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Lower the selector plate into position as shown in the picture. The green arrow shows where the detent ball bearing will sit (first gear indent I believe). The blue arrow shows roughly where the lay-shaft roller will locate and the orange arrow shows where the main-shaft roller will locate. The pink arrow shows the neutral indent.

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The next 2 pictures show the rough position of the selector plate from the side and above, once lowered into position. The bolt holes don’t quite line up at this point.

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BSA Bantam B175 1971 and BSA C15 1966

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Bee175
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November 14, 2018 - 12:13 am
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Lower the lay-shaft selector fork (roller held on with a little grease) onto the selector spindle, squeezing between the selector plate and main-shaft cog on the way down. Once near the bottom, turn the fork clockwise so that the roller locates in the selector plate slot, and at the same time, the fork locates in the groove on the lay-shaft sliding gear, (you may need to raise the sliding gear slightly).

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Going down towards the slot in the plate.

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Roller in the slot and the fork in the sliding gear groove.

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Now take the main-shaft selector fork (roller held on with a little grease) and main-shaft sliding gear (22 teeth) and join them together, like so:

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Lower them together onto the main-shaft and selector spindle at the same time, keeping them together. Lean the selector plate to the right and lower them some more until the roller goes past the top edge of the selector plate and into the selector plate slot, noting that it’s position is indicated by the orange arrow in the earlier picture.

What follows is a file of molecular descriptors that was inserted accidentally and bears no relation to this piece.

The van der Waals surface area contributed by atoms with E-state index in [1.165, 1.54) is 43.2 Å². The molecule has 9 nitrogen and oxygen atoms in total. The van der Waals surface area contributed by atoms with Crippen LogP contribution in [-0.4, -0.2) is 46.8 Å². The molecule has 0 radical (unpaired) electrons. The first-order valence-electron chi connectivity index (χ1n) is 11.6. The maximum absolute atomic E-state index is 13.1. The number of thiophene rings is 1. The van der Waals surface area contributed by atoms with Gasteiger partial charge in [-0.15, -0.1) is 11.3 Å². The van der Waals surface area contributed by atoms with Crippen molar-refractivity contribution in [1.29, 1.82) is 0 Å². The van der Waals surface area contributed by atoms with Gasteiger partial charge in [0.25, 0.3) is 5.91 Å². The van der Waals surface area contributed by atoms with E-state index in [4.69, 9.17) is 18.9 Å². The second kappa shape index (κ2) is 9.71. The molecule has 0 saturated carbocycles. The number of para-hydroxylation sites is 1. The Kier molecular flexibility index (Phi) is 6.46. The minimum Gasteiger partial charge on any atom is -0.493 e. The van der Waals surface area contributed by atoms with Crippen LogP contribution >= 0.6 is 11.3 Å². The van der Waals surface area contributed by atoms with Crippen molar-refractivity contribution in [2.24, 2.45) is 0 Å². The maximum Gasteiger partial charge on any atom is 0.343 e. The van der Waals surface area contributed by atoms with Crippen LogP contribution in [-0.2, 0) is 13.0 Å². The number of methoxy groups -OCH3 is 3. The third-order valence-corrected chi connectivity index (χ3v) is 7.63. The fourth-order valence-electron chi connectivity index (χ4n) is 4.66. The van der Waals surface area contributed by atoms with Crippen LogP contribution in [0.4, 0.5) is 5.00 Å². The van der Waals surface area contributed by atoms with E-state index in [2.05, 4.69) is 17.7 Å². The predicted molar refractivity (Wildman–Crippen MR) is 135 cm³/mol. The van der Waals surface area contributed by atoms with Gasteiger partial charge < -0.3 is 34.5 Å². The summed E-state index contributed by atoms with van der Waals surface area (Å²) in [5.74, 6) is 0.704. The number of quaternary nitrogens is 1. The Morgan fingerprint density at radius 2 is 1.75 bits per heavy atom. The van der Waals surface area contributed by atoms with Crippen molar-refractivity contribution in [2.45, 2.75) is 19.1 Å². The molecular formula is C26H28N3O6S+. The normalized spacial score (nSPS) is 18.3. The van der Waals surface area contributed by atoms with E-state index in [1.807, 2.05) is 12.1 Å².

Roller passing the plate.

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BSA Bantam B175 1971 and BSA C15 1966

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Bee175
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November 14, 2018 - 12:20 am
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Roller located in selector plate slot.

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Next, lower the lay-shaft through the lay-shaft sliding gear, then through the loose lay-shaft cog beneath, and finally locating into the lay-shaft bush. This might take a little jiggling so be careful not to dislodge the selector fork rollers from the selector plate.

Straighter than this please smile

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Wiggle wiggle, wiggle, wiggle, wiggle and it’s in.

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Then slide the final main-shaft cog onto the main-shaft, checking that the top 2 gears are flush.

Alternatively, you can fit this part into the other casing first, but it is a good idea to place it on the main-shaft temporarily to check the top 2 gears are sitting flush.

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And hopefully the gears will be nice and flush like this:

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BSA Bantam B175 1971 and BSA C15 1966

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Bee175
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November 14, 2018 - 12:32 am
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Have a little look around, using a torch if necessary, to check that the selector rollers are still in place. Roll the selector plate until the ball is sitting in the neutral indent (remember the pink arrow?). Then bolt the selector plate into place using the proper bolts and tab washers, or any suitable bodge to make sure those bolts don’t come loose. Check again that the rollers are in place.